From the inside of this Italian-marbled, turquoise-walled contemporary restaurant, I had the perfect vantage of the UNESCO World Heritage acknowledged office building. Danny Gonzalez, owner of the restaurant quickly walks over and clasps my hands warmly in greeting. “Can I offer you a drink?” he offers and pours me an aromatic glass of Grauer Burgunder. How can one refuse a drink in an establishment named after the bon viveur author of The Great Gatsby? “Too much of anything is bad, but too much Champagne is just right.” Guided by this boisterous F. Scott Fitzgerald quote, the one Michelin star restaurant carries a selection of almost 1000 wines from around the globe. Of course, these wines serve to highlight Chef Remco Kuijpers’ eclectic international dishes. Taking a bite of his buttery veal sweetbread served with butternut squash, I get the sense that all the creativity doesn’t just stop at the architecture, it permeates into the psyche and plates of Rotterdamers. The sentiment proved to be true as I savoured the sirloin steak of Rubia Gallega topped with lentils du puy and a wonderfully fresh dessert of ice cream paired with fennel soaked pineapple and herbed sauce. Throughout the meal, Gonzalez generously offered an assortment of wines that complement the complex flavours of the dishes served. “At Fitzgerald, we celebrate the love of life, the international spirit of Rotterdam!” he shares.

Restaurant Fitzgerald offers the best of Rotterdam’s creative spirit on a plate.

Now that I was sufficiently watered and fed, it was time to explore the artistic side of the city. Rotterdam’s Axis of Art can be found at Witte de With peppered with numerous art galleries, cultural institutes and fashion boutiques. Urbane street art deck the sides of buildings, whetting my art appetite as I enter the enclave of Museumpark where the vital art institutions of Rotterdam congregate. There’s the Museum Boijmans Van Beuningen, one of the oldest museums in The Netherlands that houses a collection ranging from medieval to contemporary art, including the works of Rembrandt, Claude Monet, Vincent van Gogh, and Salvador Dalí. Those who’d like to dive further into the world of architecture can pop into Het Nieuwe Instituut, the Museum of Architecture, Design and Digital Culture or Huis Sonneveld, a spectacularly preserved 1933 hypermodern home build in the Dutch functionalist Nieuwe Bouwen style.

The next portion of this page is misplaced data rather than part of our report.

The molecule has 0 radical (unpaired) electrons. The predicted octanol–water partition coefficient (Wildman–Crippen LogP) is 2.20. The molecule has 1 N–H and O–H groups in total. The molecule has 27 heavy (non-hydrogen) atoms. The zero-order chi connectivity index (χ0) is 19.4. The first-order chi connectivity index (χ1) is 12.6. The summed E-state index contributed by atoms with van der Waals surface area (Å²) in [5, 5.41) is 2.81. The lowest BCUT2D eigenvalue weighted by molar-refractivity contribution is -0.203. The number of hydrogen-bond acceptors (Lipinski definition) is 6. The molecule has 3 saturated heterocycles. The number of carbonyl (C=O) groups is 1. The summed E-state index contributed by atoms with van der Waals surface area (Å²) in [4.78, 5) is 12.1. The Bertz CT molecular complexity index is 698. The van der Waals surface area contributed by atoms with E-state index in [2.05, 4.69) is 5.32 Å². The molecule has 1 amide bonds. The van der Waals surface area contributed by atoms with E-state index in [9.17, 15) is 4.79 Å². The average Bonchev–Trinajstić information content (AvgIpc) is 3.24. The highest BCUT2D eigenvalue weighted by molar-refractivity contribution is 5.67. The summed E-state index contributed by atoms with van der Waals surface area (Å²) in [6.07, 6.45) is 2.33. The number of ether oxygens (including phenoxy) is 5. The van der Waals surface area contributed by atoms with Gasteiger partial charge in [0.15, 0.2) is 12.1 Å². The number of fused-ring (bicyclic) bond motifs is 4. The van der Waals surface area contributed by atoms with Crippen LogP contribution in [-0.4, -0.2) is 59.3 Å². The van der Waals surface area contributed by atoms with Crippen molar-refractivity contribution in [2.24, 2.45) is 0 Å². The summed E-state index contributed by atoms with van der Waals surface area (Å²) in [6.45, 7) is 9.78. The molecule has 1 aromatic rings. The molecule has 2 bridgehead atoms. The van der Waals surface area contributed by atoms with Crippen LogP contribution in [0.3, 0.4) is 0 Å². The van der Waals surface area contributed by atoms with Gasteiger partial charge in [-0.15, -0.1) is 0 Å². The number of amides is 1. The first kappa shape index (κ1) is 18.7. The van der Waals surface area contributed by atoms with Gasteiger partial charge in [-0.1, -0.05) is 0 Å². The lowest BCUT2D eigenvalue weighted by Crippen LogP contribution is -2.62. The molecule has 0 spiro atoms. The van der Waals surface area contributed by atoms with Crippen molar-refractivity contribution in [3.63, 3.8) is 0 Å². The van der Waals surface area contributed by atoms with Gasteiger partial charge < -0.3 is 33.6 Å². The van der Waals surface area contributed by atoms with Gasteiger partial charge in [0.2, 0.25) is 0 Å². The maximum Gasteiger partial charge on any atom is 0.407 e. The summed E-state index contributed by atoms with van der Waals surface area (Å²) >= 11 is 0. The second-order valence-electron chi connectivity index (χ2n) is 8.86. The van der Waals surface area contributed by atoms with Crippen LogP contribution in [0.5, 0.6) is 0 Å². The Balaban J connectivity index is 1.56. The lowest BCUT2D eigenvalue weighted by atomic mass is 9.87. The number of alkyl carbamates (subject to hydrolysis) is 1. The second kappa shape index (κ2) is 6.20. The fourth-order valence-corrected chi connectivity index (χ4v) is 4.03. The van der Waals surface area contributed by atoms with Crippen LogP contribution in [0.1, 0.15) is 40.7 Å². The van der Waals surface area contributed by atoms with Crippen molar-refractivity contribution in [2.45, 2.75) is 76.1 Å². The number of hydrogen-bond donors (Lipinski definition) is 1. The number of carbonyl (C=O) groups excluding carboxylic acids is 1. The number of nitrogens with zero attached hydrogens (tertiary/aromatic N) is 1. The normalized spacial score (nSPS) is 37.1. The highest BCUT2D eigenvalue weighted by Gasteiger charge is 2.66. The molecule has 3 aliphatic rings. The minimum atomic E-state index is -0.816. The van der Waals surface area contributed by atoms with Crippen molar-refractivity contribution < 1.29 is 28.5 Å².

But the best representation of art and design coming together in perfect harmony comes in the form of the Kunsthal. Designed by world-famous architect Rem Koolhaas, the iconic building is one of many faces. Every facade differs from one another, one side it appears unassuming but on the other it opens up to the world. The exploration of art begins before you even set foot inside, but once you do it’s another visual treat as the several ramps spiral through the building, leading to different exhibition spaces. What I liked about Kunsthal were the fluid exhibitions that continuously flow through the institution. They pride themselves as being ‘magic box’ – not a museumof new ideas and unique methods of presenting art. I witnessed this for myself as multiple fabric artwork draped from the ceiling as I climbed up a ramp and an entire floor was dedicated to hyperrealism sculptures that stood unguarded from glass cases or barriers.

Standing by the banks of the Nieuwe Maas river, I recall the words of Winston Churchill as the sun sets its last golden rays on the towering De Rotterdam glass skyscraper. “We shape our buildings; thereafter they shape us.”he famously uttered after the end of World War 2. However, I beg to differ as the amalgamation of serious, fun and playful architecture in this southern Dutch city only proves that it is the pioneering spirit of Rotterdammers and their penchant for defying the norm that shaped this city into the whimsical, wacky architectural playground that it is today. And let’s be honest, who wouldn’t want to play in a city like this?


, ,

Type keyword(s) and press Enter